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Salem Falls Paperback – Aug 1 2002


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Product Details

  • Paperback: 464 pages
  • Publisher: Washington Square Press; Reprint edition (Aug. 1 2002)
  • Language: English
  • ISBN-10: 0743418719
  • ISBN-13: 978-0743418713
  • Product Dimensions: 13.5 x 3 x 21 cm
  • Shipping Weight: 408 g
  • Average Customer Review: 3.6 out of 5 stars  See all reviews (61 customer reviews)
  • Amazon Bestsellers Rank: #57,842 in Books (See Top 100 in Books)

Product Description

From Publishers Weekly

Picoult's new novel (following the acclaimed Plain Truth) is a story about rape and reputation, loosely based on The Crucible. Jack St. Bride comes to Salem Falls, N.H., after his release from prison. The former teacher and soccer coach wants to start a new life following a wrongful conviction for statutory rape. Unfortunately, Salem Falls turns out to be the wrong place to do it. He has no trouble landing a job at the local diner and winning the trust of the diner's eccentric owner, Addie, but the rest of the town is suspicious. Things get dangerous when manipulative 17-year-old Gillian Duncan, whose father owns half the town, gets interested in Jack and tries to seduce him with Wiccan love spells. Then Gillian is assaulted in the woods, and Jack is accused of the crime. As the courtroom battle unfolds, many secrets are revealed, and Picoult's characters are forced to confront the difference between who people are and who they say they are. The difference is considerable: despite the townspeople's aura of virtue, by the end of the book we're hard pressed to find any women who have never been raped or threatened, or any men who are really innocent of violence. While Picoult seems ambivalent about the power of Wiccan spells, she has no doubts about the power of sex and violence to change lives. Some of her characters, though, can be almost disturbingly forgiving. Genuinely suspenseful and at times remarkably original, this romance-mystery-morality play will gain Picoult new readers although her treatment of the aftermath of rape may also make her a few enemies. Agent, Laura Gross. 10-city author tour. (Apr. 10) Forecast: Picoult tastefully tackled touchy subject matter in Plain Truth, but she tips toward sensationalism here. That may gain her readers in the short run, but could undermine her reputation over time.
Copyright 2001 Reed Business Information, Inc. --This text refers to an out of print or unavailable edition of this title.

From Booklist

When Jack St. Bride arrives in the small town of Salem Falls, all he wants is to escape his past. He's spent the last eight months in jail, after being falsely accused of having an affair with an underage student at the school where he taught. In Salem Falls, he gets a job as a dishwasher at a local diner and tentatively begins a romance with the diner's owner, Addie, who is still mourning the death of her young daughter, born after Addie was raped in high school by three drunk boys. As she and Jack fall in love, they both see hope for the future. But their newfound love is threatened when the residents of Salem Falls learn of Jack's conviction and begin harassing him. When, predictably, a teenage girl accuses Jack of raping her, he finds himself back in jail, fighting a serious charge and the town's prejudice. Addie wrestles with her doubts and memories of her own rape, but she believes in Jack and goes on a quest of her own to find out the truth about Jack's initial conviction, even as the Salem Falls trial opens. Unfortunately, the novel spirals down into cliche, toward an all-too-predictable ending. There are some interesting elements here (such as Addie's inability to accept the death of her daughter), but the novel doesn't rise above its formulaic plot. Still, Picoult's previous novels, including Keeping Faith (1999) and The Pact (1998), have garnered a large audience, especially in book-discussion groups. Expect her latest to generate some demand, but buy cautiously. Kristine Huntley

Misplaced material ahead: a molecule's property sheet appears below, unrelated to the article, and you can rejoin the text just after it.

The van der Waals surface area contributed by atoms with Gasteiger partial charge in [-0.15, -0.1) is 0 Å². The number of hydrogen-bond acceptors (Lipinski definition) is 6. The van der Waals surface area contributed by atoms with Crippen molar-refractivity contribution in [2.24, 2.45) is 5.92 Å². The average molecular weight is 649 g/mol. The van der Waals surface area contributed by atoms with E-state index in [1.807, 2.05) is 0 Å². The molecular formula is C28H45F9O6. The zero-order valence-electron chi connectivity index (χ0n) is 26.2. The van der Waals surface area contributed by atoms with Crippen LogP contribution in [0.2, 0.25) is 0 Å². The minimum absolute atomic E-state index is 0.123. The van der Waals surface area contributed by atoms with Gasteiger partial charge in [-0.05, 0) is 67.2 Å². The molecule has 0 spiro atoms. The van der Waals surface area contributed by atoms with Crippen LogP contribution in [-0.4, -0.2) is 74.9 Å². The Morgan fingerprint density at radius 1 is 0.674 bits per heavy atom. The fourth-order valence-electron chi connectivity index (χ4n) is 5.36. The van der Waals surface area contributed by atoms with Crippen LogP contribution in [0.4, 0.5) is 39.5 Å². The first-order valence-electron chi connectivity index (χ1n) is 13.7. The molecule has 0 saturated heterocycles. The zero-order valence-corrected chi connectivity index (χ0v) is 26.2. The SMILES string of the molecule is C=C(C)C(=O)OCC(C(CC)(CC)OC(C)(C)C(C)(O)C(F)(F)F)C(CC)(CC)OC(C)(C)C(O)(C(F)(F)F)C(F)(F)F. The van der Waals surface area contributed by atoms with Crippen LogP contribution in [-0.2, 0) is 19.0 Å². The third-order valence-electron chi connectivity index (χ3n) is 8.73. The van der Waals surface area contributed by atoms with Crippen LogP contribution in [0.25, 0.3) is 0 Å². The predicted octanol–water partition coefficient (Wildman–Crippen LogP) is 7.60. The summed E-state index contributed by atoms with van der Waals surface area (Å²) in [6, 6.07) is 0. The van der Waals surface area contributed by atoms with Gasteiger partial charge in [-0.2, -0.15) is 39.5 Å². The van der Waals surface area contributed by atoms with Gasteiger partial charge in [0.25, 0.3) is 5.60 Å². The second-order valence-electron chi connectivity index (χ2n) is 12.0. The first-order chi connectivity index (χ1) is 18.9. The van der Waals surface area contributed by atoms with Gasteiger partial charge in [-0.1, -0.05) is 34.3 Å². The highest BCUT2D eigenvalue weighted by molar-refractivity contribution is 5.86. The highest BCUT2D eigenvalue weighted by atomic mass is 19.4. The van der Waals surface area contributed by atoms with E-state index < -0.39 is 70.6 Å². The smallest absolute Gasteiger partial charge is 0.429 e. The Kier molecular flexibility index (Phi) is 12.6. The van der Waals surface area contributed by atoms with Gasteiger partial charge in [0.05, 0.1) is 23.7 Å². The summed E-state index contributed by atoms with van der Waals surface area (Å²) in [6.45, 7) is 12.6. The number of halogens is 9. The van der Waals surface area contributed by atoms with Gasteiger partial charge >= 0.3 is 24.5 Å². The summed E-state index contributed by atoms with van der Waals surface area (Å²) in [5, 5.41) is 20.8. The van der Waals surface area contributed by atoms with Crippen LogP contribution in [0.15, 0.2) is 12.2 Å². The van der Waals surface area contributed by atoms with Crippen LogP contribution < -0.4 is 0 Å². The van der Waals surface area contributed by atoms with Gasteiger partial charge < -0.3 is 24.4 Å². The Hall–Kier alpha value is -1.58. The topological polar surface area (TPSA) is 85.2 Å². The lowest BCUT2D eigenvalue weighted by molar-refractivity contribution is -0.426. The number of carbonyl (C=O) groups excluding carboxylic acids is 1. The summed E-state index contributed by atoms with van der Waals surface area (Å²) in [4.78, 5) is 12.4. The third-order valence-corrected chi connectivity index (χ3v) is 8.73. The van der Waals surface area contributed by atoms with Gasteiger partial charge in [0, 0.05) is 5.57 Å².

Copyright © American Library Association. All rights reserved --This text refers to an out of print or unavailable edition of this title.

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Customer Reviews

3.6 out of 5 stars

Most helpful customer reviews

2 of 2 people found the following review helpful By Ratmammy on June 16 2004
Format: Hardcover
SALEM FALLS by Jodi Picoult
Jodi Picoult does it again with SALEM FALLS, a story about a man who is falsely accused of rape. Jack St. Bride was a teacher and soccer coach at a small town high school, when he is accused of rape and is sentenced to 8 months in prison. When he is released, he finds his way to another small town, Salem Falls, to start a new life, hoping that anonymity will give him the peace he is looking for.